At this writing it’s been about 2 weeks since I visited Kurama  It’s a small town with one main street, about 30 minutes north of Kyoto by train.  This was my third or fourth trip to Kurama over the past eight or nine years.  Kurama’s quiet and relaxing, with some stunning scenery.  Photos — and one short vid — follow, along with how to get there and some history and other items of interest.  Unless otherwise noted, all photos were taken with my Droid phone on August 13, 2011.


Getting from Kyoto to Kurama (details at the very end)  .  .  .

Eizan Line ticket machines at Kyoto's Demachiyanagi Station.


The little 2-car "One Man" Eizan train pulls into Demachiyanagi.


The trip from Demachiyanagi to Kurama takes just a little more than 30 minutes.  Once getting out of the suburby scenes of northern Kyoto, these are the kinds of views you can see.  .  .

From the train, on the way to Kurama.


Entering the southern outskirts of Kurama.


Many people de-train at the second-to-last stop, Kibune, and take the hour hike along a beautiful trail into Kurama, winding up just behind Kurama Temple (see below).   There are several high-end, traditional inns (“ryokan”) in Kibune, though I’ve not had the pleasure, yet.  If you go straight into Kurama here is some of what you’ll see when you get into the Kurama Station.  .  .

The most boring pic I've ever posted. Ticket taker at Kurama Station.


Inside Kurama Station. You can see the train, far right.


The big Tengu (goblin) mask. Just outside Kurama Station.

Along with being a pretty town and cool mountain getaway from Kyoto’s sweltering summer heat, Kurama’s noted for several other things.  Tengu, or Mountain Goblins, are one of them.  Quoting from the link provided in the preceding sentence:

Tengu 天狗 are mountain and forest goblins with both Shinto and Buddhist attributes.  Their supernatural powers include shape-shifting into human or animal forms, the ability to speak to humans without moving their mouth, the magic of moving instantly from place to place without using their wings, and the sorcery to appear uninvited in the dreams of the living.  .  .  In paintings and woodblock prints, the boar often appears as the steed of the tengu or of their king, Sōjōbō 僧正坊.  Sōjōbō is closely linked to famed warrior Minamoto no Yoshitsune 源義経 (1159-1189), one of Japan’s most revered samurai. In a well-known legend, Yoshitsune lived among the tengu in his youth and received training in the arts of war from Sōjōbō himself.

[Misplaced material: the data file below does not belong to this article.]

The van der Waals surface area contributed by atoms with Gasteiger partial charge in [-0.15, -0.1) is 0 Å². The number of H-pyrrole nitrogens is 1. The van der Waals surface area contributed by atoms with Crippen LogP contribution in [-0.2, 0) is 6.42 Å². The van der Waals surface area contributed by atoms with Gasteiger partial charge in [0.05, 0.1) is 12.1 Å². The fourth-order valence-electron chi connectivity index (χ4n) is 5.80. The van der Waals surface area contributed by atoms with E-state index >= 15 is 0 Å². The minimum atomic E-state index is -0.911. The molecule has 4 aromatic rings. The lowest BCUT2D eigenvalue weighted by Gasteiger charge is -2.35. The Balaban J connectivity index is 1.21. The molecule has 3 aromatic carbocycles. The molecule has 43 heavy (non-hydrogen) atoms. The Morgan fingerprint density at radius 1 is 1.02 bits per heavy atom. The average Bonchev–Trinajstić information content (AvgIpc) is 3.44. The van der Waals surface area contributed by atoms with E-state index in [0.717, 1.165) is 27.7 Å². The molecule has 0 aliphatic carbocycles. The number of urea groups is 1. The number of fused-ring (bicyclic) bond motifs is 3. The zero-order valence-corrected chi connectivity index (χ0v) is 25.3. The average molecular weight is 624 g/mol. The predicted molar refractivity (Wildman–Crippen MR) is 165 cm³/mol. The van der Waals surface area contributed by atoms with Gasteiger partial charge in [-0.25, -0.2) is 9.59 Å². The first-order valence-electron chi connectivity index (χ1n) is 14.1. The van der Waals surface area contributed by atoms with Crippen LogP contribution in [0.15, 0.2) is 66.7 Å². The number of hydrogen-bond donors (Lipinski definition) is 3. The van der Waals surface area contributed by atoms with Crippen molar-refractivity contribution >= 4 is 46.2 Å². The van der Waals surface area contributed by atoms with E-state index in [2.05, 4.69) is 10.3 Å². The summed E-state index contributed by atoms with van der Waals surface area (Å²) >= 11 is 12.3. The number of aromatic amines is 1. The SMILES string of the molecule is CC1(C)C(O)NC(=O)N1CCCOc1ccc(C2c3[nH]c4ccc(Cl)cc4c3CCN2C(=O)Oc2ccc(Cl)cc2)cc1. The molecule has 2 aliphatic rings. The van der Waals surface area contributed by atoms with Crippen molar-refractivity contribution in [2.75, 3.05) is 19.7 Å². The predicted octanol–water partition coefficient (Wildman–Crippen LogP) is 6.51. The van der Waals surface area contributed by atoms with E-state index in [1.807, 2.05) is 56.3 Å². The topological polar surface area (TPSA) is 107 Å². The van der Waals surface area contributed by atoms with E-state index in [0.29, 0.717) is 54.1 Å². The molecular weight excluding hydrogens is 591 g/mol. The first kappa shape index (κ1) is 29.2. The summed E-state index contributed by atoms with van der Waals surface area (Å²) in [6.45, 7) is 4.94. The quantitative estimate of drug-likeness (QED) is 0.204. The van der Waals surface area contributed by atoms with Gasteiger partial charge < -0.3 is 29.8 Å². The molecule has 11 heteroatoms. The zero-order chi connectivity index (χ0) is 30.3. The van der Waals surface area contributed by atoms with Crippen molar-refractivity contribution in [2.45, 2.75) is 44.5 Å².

Sōjōbō,’s home?  Mount Kurama into which the town of Kurama is nestled.  The visitor, turning left when exiting the train station parking lot, needs only two or three minutes to walk past the souvenir stalls and stores (or not, as one pleases) and to the foot of Mount Kurama and the entrance to another Kurama claim to fame, Kurama Temple .  .  .

Sweet treats at a shop along the road to Kurama Temple.


Souvenir stand, featuring mountain vegetables. Kurama.


The foot of Mount Kurama and entrance to Kurama Temple.


Kurama Temple's Main Gate. The temple was founded in 796.


Kurama Temple’s main buildings can be reached in a 30-45 minute climb up the mountain.  Or, half-way up, you can take a cable car the rest of the way (for ¥200).   Every year Kurama’s most celebrated event takes place at the nearby at Yuki-Jinja (Shinto Shrine), the October 22 Fire Festival, held rain or (moon) shine, which I have yet to attend.  It’s on my list.  Returning to Kurama Temple, the legend of its founding goes like this, from a placard just outside the Main Gate:


My favorite Kurama activity is just walking from the Temple up the main (and only) road through town to Kurama Onsen (hot springs & inn).  The road slopes gently upward and parallels the small, pretty Kurama River (which, by U.S. standards, would be called a creek, or stream or run).  I always take a little trail from the road, behind a couple of houses and walk along the river, too.  It’s one of my favorite peaceful and contemplative places in Japan.  .  .


Looking north, up the road towards Kurama Onsen.


A couple relaxes at a teahouse along the road. Kurama.


Relaxing with a book. Along the main road. Kurama.


Entrance (genkan). Along the road. Kurama.


Bridge over the Kurama River. Just off and beside the road.


Someone, not me, made this little makeshift shrine. Kurama River.


Looking back south towards town, along the Kurama River.


Kurama Onsen (hot springs) & inn).

Here’s what you see when you approach Kurama Onsen.  .  .

Entrance to Kurama Onsen.


In front of Kurama Onsen. Sign for inn, Miyamasou, just up the road.


Tea (and Beer) House over the Kurama River. Kurama Onsen.


Taking a smoke break. Kurama Onsen.